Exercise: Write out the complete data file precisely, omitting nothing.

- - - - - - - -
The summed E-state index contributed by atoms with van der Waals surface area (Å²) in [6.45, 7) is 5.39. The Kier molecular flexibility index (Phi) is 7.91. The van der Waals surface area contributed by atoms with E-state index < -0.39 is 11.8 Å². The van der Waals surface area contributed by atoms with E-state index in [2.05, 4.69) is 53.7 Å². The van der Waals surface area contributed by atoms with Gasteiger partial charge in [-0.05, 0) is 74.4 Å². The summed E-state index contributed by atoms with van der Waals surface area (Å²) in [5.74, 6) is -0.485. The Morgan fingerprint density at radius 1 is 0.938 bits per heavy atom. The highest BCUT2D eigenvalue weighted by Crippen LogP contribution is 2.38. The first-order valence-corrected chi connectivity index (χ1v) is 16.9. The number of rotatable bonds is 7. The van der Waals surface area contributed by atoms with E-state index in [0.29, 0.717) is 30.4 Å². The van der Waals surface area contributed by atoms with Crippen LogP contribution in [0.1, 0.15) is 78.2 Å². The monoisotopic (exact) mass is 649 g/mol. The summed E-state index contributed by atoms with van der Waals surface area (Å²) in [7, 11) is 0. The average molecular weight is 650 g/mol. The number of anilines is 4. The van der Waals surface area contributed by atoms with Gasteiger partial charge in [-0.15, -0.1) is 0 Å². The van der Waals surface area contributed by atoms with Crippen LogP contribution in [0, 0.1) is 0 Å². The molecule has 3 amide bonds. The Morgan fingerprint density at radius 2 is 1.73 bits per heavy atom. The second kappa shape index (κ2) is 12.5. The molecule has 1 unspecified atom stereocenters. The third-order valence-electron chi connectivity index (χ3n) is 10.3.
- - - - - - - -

The summed E-state index contributed by atoms with van der Waals surface area (Å²) in [6.45, 7) is 5.39. The Kier molecular flexibility index (Phi) is 7.91. The van der Waals surface area contributed by atoms with E-state index < -0.39 is 11.8 Å². The van der Waals surface area contributed by atoms with E-state index in [2.05, 4.69) is 53.7 Å². The van der Waals surface area contributed by atoms with Gasteiger partial charge in [-0.05, 0) is 74.4 Å². The summed E-state index contributed by atoms with van der Waals surface area (Å²) in [5.74, 6) is -0.485. The Morgan fingerprint density at radius 1 is 0.938 bits per heavy atom. The highest BCUT2D eigenvalue weighted by Crippen LogP contribution is 2.38. The first-order valence-corrected chi connectivity index (χ1v) is 16.9. The number of rotatable bonds is 7. The van der Waals surface area contributed by atoms with E-state index in [0.29, 0.717) is 30.4 Å². The van der Waals surface area contributed by atoms with Crippen LogP contribution in [0.1, 0.15) is 78.2 Å². The monoisotopic (exact) mass is 649 g/mol. The summed E-state index contributed by atoms with van der Waals surface area (Å²) in [7, 11) is 0. The average molecular weight is 650 g/mol. The number of anilines is 4. The van der Waals surface area contributed by atoms with Gasteiger partial charge in [-0.15, -0.1) is 0 Å². The van der Waals surface area contributed by atoms with Crippen LogP contribution in [0, 0.1) is 0 Å². The molecule has 3 amide bonds. The Morgan fingerprint density at radius 2 is 1.73 bits per heavy atom. The second kappa shape index (κ2) is 12.5. The molecule has 1 unspecified atom stereocenters. The third-order valence-electron chi connectivity index (χ3n) is 10.3.